Vaccine for H1N1 is being produced, but won’t be available until mid-October at the earliest, she said. It is likely to be administered in two doses.
This year’s seasonal flu vaccine contains three virus strains that researchers anticipate will cause the most illness during the flu season. They are A/Brisbane/59/2007 (H1N1)-like virus; A/Brisbane/10/2007 (H3N2)-like virus and B/Brisbane 60/2008-like antigens. “The 2009-10 influenza vaccine is intended to protect you from getting sick from these three viruses, or make your illness milder if you get a related but different influenza virus strain,” Grant explained.
Anyone who wants to reduce the chance of catching the seasonal flu can get vaccinated. But certain populations face greater risk of developing serious complications from influenza and Public Health experts recommend they be vaccinated. They include:
Children aged 6 months to 19 years;
People 50 and older?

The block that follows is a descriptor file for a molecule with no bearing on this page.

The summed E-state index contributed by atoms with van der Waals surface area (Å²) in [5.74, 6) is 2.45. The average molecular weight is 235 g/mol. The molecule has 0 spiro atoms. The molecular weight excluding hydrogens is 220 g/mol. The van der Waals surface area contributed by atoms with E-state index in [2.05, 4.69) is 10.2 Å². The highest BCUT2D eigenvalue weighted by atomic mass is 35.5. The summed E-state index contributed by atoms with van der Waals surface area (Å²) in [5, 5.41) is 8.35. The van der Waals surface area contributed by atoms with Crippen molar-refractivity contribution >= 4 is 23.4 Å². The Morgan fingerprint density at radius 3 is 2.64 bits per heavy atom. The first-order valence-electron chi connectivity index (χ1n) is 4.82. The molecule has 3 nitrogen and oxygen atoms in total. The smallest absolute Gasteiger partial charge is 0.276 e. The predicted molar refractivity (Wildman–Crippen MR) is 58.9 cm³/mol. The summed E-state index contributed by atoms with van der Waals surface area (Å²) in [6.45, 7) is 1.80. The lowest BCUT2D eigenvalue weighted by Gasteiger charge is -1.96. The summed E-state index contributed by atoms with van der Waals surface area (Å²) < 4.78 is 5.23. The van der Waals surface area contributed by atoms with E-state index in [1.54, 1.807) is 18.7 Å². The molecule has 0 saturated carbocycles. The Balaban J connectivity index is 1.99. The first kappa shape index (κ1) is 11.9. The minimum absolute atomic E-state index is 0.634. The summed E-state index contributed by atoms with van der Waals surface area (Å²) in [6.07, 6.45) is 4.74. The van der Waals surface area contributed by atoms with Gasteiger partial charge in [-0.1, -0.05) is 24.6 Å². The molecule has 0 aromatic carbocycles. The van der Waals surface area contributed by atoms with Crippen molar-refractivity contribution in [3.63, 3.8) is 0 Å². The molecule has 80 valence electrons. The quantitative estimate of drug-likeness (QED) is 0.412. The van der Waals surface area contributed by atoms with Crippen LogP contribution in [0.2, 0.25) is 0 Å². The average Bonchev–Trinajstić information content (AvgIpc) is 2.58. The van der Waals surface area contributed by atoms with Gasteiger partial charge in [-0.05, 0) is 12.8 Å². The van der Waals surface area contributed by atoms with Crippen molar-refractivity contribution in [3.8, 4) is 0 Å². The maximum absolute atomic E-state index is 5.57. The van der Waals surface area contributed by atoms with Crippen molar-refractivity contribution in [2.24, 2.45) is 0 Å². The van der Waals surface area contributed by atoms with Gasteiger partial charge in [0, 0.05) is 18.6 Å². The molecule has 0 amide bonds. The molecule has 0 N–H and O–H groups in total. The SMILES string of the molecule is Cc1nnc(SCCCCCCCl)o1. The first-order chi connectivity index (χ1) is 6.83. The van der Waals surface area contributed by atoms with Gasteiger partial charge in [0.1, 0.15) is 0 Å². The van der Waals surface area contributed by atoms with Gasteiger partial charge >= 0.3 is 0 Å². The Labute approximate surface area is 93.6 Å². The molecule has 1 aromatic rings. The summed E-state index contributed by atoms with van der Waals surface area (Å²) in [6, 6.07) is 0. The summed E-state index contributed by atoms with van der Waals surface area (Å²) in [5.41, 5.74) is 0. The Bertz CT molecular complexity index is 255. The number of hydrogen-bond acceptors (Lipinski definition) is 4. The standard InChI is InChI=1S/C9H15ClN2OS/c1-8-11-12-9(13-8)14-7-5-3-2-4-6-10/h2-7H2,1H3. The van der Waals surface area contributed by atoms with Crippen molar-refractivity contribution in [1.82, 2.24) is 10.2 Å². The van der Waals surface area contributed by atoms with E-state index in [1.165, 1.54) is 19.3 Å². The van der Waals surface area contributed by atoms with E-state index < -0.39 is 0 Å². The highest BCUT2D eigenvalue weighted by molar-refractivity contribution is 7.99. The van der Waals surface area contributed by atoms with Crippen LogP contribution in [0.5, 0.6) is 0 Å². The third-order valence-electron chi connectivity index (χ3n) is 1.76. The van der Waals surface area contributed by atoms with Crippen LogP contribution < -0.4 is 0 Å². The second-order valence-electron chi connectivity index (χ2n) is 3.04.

People of any age with chronic medical conditions like asthma or heart disease;
People who live in nursing homes and other long-term care facilities;
People who live with or care for those at high risk for complications from flu, including:
Household contacts of persons at high risk for complications from the flu
Household contacts and out of home caregivers of children less than 6 months of age (children too young to be vaccinated).
Those who should talk to their doctor before getting a flu shot include anyone who has had a severe allergic reaction to eggs or a previous flu shot, a history of Guillain-Barré Syndrome or is running a fever, Grant added.
She said that influenza usually starts suddenly and may include fever (usually high), cough, sore throat, headache, fatigue, runny or stuffy nose and body aches. Diarrhea and vomiting may also occur and are usually more common in children than adults.
“Remember, this year it is more important than ever to get your seasonal flu vaccination,” Grant said.